Curiously, the minister did not show up till one hour after the conference was scheduled.
Interestingly, no one knew the whereabouts of the the new mother.
These adverbs do nothing for the sentences except making them irritating for the reader. It is best left to the reader to decide if the circumstances are curious or interesting. In an otherwise well researched and written book on Km. Mayawati, Chief Minister of Uttar Pradesh, Ajoy Bose uses Interestingly in nearly every third paragraph. By the third chapter it only evokes laughter in what is otherwise a serious and authoritative work.
Adverbs like actually, apparently, basically, certainly, clearly, evidently, fortunately, hopefully, incidentally, ironically, naturally, predictably, presumably, regrettably, strangely, surprisingly, thankfully, truthfully, ultimately, wisely lend themselves very well to making sentence adverbs. They are definitely not incorrect, just a style liability. Hence the need is not to banish them altogether but to look for alternatives.
Reader sees sentence adverbs as blatant attempts by the writers to force him to have the same opinion as them . Instead of advancing convincing arguments and converting the reader gradually, writer nudges him to his point of view telling him that now he should be 'thankful' or 'clear'. It is a crutch used by the writer when his arguments are not powerful enough.Words like 'unquestionably' and 'undeniably' render the writing weak and limp.
Sentence adverbs can serve a sometime useful function as they do have the benefit of compactness. Instead of saying ,'it was now clear that',you can say it more succinctly as 'clearly'. It is good to question the purpose of using the sentence adverb. Is it to express your emotions or is it to arm twist the readers to feel what you want them to feel?
Sometimes writers try to dodge the criticism associated with adverb by depriving it of 'ly' as in 'More important, we were fed up' or the admonition 'Think different'.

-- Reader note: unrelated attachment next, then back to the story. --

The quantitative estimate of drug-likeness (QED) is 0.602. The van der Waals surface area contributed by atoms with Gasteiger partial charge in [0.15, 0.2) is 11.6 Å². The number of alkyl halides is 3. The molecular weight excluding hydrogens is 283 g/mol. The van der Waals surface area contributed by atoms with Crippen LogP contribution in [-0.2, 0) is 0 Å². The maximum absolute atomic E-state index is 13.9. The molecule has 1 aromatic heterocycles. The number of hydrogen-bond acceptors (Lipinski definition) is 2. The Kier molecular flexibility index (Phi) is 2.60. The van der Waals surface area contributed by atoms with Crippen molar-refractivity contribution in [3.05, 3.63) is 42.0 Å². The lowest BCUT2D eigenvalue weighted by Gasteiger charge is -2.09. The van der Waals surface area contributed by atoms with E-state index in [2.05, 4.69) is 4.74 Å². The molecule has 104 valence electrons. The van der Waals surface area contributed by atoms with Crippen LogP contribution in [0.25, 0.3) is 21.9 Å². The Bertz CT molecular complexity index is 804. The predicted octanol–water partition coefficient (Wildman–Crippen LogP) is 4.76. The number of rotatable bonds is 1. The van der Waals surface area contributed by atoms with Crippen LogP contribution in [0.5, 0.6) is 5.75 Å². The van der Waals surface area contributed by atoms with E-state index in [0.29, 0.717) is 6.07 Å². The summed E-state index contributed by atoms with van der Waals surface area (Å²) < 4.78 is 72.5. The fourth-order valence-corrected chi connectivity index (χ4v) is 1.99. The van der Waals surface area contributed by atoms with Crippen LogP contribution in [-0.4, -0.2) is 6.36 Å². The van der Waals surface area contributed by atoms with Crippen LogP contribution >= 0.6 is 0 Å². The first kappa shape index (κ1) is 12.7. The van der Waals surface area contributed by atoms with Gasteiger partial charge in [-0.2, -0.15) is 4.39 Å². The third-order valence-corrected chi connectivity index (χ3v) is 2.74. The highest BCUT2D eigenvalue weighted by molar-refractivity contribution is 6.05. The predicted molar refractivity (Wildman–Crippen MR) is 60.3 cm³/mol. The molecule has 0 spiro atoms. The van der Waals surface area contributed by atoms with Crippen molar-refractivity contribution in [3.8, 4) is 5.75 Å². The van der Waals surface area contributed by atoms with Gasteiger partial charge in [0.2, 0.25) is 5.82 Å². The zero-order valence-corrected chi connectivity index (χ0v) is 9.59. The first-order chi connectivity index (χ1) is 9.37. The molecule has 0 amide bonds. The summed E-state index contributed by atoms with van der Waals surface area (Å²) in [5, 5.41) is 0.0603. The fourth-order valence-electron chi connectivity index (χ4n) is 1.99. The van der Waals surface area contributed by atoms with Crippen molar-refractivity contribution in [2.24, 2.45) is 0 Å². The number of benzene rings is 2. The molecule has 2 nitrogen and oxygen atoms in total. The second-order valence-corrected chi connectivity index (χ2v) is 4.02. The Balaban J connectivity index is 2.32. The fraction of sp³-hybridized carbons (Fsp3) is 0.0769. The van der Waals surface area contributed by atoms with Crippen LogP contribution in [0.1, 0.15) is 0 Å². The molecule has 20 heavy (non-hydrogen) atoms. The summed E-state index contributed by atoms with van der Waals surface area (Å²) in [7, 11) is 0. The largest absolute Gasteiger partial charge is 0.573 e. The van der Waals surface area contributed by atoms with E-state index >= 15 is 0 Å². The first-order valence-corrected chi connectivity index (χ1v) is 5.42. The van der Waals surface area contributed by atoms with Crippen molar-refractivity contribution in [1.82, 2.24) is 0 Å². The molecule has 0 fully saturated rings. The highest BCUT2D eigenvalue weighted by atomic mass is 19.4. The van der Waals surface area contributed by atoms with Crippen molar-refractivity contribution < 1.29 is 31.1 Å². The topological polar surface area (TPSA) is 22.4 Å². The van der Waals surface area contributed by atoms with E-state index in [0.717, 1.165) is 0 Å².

Sentence adverbs can be used in their disembodied form while answering questions to make the reply more emphatic as with 'obviously', 'naturally', 'definitely', 'positively'.
Some adverbs used in adverb sentences are particularly annoying and have come under lot of criticism from writers and readers alike. Here is a compilation of some common ones that go on the rubbish heap.
- 'Hopefully' is a favourite one that eveyone loves to hate. Besides being too colloquial, it has been called a "slack-jawed, common, sleazy," and a specimen of "popular jargon at its most illiterate level." In The Elements of Style, Strunk and White say , "This once-useful adverb meaning "with hope" has been distorted and is now widely used to mean "I hope" or "it is to be hoped." Such use is not merely wrong, it is silly". The Associated Press Stylebook also advises "Do not use [hopefully] to mean it is hoped, let us or we hope." and The New York Times Manual of Style and Usage says : "Writers and editors unwilling to irritate readers would be wise to write they hope or with luck."
- Ben Yagoda, in If You See an Adjective, Kill It, Broadway Books, 2007 says "The single most abused and annoying sentence adverb is actually. . . . The degeneration of actually is signaled by a Doonesbury cartoon in which a Hollywood mogul, Mr. Kibbitz, instructs his young associate: 'Listen, Jason, if you're going to make it in this town, you have to start using the word "actually." A Hollywood assistant always says, "Actually, he's in a meeting," or "He's actually at lunch." "Actually" means "I'm not lying to you."'
- "Ironically" mostly gets thrown out of the window because of its incorrect usage . What a writer calls "ironic" is usually just an interesting, an unexpected or an odd development.
- Adverbs like 'Arguably' are disliked as they are an attempt to shirk responsibility and unwillingness to take blame.
- Some like "Basically" are just too common and thus tiring.